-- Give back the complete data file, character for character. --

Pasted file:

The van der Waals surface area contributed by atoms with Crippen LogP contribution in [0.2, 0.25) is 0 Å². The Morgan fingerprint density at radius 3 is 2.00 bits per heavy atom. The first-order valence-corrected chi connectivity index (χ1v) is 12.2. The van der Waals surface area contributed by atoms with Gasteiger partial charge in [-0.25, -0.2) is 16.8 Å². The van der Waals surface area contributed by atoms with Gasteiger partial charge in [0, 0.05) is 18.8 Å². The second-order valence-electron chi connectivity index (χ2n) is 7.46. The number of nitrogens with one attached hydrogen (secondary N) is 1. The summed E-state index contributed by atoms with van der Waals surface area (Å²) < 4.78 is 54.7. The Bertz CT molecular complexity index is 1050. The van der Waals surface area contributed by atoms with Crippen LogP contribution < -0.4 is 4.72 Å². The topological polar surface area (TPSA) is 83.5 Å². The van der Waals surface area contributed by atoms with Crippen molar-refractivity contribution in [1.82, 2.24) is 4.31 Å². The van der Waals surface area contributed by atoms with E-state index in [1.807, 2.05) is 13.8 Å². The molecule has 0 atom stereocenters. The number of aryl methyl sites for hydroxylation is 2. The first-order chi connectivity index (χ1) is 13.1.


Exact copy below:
The van der Waals surface area contributed by atoms with Crippen LogP contribution in [0.2, 0.25) is 0 Å². The Morgan fingerprint density at radius 3 is 2.00 bits per heavy atom. The first-order valence-corrected chi connectivity index (χ1v) is 12.2. The van der Waals surface area contributed by atoms with Gasteiger partial charge in [-0.25, -0.2) is 16.8 Å². The van der Waals surface area contributed by atoms with Gasteiger partial charge in [0, 0.05) is 18.8 Å². The second-order valence-electron chi connectivity index (χ2n) is 7.46. The number of nitrogens with one attached hydrogen (secondary N) is 1. The summed E-state index contributed by atoms with van der Waals surface area (Å²) < 4.78 is 54.7. The Bertz CT molecular complexity index is 1050. The van der Waals surface area contributed by atoms with Crippen LogP contribution < -0.4 is 4.72 Å². The topological polar surface area (TPSA) is 83.5 Å². The van der Waals surface area contributed by atoms with Crippen molar-refractivity contribution in [1.82, 2.24) is 4.31 Å². The van der Waals surface area contributed by atoms with E-state index in [1.807, 2.05) is 13.8 Å². The molecule has 0 atom stereocenters. The number of aryl methyl sites for hydroxylation is 2. The first-order chi connectivity index (χ1) is 13.1.